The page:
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How to Deal With Difficult Board Members

/ 7 min read

As a property manager, dealing with board members with a lot of different, and sometimes difficult, personalities can be a real challenge. It can be hard to keep the peace while advising on tough decisions. To help you, we've put together our best tips to help property managers work well with difficult directors.

When it comes to this topic, some experts recommend focusing on person-specific tools. They usually suggest:

1. Seek to understand a “difficult” person 

2. Look for underlying issues that could be affecting the individual

3. Apply the right tool, technique or approach

An approach like this assumes that managers have a comprehensive tool kit in their back pocket and that “difficult” people can be fixed. Person-specific approaches might work for some managers, but most lack the time, experience, understanding of psychology, and analytical skills to build an adequate tool kit.   

Many situations with difficult people arise spontaneously and require managers to think on their feet. The need for applying an immediate fix can be challenging. In this scenario, directors must sit through listening to the back and forth commentary of the manager trying to fix the problem. Everyone is fed up and usually the board members end up sitting on their hands, hoping the rants will end. 



A board-focused approach looks at the interactions between property managers and directors and proposes ways to structure director and manager relationships. Nothing can fully stop all bad behavior, but strategies can be put in place to significantly reduce it. 

A better way to handle situations such as these, would be to stop referring to people as being difficult or having difficult personalities in the first place. Instead, a board-focused approach looks at the interactions between property managers and directors and proposes ways to structure director and manager relationships. Nothing can fully stop all bad behavior, but strategies can be put in place to significantly reduce it. 

The first steps require adopting a different mindset and establishing meeting guidelines. Here are some ideas to consider:


Think of directors as people, not problems

Seeing directors as people and not as problems open the possibility of creating amazing positive working relationships with every board member. 


Embrace difference

Different people, even challenging ones, bring diverse perspectives to board meetings. Boards need different views, healthy debates and disagreements to make sound decisions. Without different opinions and perspectives, boards can fall into groupthink and spiral into a decline.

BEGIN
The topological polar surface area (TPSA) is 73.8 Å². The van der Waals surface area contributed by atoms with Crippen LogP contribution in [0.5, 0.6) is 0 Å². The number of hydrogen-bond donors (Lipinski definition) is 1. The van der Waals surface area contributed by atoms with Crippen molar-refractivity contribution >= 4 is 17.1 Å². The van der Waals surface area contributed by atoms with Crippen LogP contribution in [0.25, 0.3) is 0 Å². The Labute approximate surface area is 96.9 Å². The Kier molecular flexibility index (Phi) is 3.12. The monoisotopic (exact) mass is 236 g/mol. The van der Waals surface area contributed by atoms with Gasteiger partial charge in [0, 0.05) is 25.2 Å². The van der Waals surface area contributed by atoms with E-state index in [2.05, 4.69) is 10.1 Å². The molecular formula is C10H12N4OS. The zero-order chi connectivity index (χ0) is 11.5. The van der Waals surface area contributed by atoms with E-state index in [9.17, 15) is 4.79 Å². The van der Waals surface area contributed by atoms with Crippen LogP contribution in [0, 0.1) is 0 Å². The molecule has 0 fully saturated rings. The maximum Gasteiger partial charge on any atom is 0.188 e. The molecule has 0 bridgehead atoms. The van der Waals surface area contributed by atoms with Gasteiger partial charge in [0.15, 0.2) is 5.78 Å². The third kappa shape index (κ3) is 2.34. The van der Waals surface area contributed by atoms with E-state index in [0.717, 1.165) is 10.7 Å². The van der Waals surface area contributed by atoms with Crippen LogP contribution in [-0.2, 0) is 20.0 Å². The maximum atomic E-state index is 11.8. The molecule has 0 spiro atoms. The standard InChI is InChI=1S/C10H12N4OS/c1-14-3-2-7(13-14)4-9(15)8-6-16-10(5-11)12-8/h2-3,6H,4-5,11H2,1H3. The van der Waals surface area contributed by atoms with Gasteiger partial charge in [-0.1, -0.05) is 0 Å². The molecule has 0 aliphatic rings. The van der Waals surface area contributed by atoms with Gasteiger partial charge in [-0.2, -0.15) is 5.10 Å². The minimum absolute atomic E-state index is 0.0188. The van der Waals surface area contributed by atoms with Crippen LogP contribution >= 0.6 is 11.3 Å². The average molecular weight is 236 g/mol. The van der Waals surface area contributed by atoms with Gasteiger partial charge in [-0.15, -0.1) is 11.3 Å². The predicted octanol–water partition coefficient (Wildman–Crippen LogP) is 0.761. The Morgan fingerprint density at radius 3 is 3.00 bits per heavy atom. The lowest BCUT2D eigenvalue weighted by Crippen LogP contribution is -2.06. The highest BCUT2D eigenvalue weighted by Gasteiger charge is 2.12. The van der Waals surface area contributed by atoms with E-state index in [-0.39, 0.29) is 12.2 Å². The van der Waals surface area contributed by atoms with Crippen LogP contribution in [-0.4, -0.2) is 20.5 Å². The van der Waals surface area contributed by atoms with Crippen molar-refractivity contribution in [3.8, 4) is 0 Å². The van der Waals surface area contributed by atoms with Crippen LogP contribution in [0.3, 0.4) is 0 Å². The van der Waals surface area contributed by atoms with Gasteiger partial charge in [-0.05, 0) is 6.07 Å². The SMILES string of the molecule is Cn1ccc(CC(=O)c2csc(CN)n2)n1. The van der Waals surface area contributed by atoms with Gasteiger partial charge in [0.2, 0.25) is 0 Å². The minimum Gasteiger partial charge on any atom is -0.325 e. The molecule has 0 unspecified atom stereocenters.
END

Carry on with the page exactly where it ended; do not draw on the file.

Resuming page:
Never single-out bad actors

If the thought of reprimanding a director comes to mind, don’t do it! Property managers never win when they butt heads with a director, who is also an owner. Never forget that owners pay the manager’s salary.  


Make every director a favorite

Some people make a property manager's life much easier. It might be tempting to focus on these people, but never pick favorites. Love everyone equally!

Insist that directors end every meeting on a friendly basis. Directors do not have to be best friends but must be friendly neighbors.   

Always “be nice” 

Remember to be “nice.” Being nice means remaining professional, always. The professional property manager never uses language that doesn't stand up to public scrutiny. If anyone fails to act accordingly, stop them until their manner changes. Do not let the squeaky wheel get the grease.  


Establish meeting guidelines  

Creating meeting guidelines leaves open the opportunity for excellent discussion and debate without frustrating anyone.  

Here are some suggestions:

  1. Set a maximum time for a board meeting and keep to it – no matter what. 
  2. Always assign a director as the chair for a meeting. If possible, ask a different director to chair the next meeting. 
  3. Use a round-table approach to get input from each director on every topic. 
  4. Allocate a set amount of time for each director to speak. 
  5. Use techniques that help the board make decisions on a consensus basis, where possible. A consensus is desirable because it contributes to good working relationships. 
  6. Set an amount of discussion time for every agenda item. Ask a director to be the timekeeper and keep track of the time. Bring a timing device that can be viewed by everyone. Rotate the job. When the time is up, move on to the next item or table the item for a subsequent meeting. 
  7. Get the board to adopt the meeting guidelines formally with a resolution. 
  8. Insist that directors end every meeting on a friendly basis. Directors do not have to be best friends but must be friendly neighbors.   
  9. Review after every annual meeting. A yearly discussion can add new ideas and keeps the guidelines fresh in the minds of directors.  New directors will benefit from learning about them as soon as they join the board.   

It will always be challenging to have meetings where free speech, lively debate and respectful conversations take place. Occasionally, a meeting will end with everyone exasperated with each other and the outcomes.  Always persevere. With practice, these kinds of meetings will occur less and less.

We would love to hear from you, especially if you have any questions.

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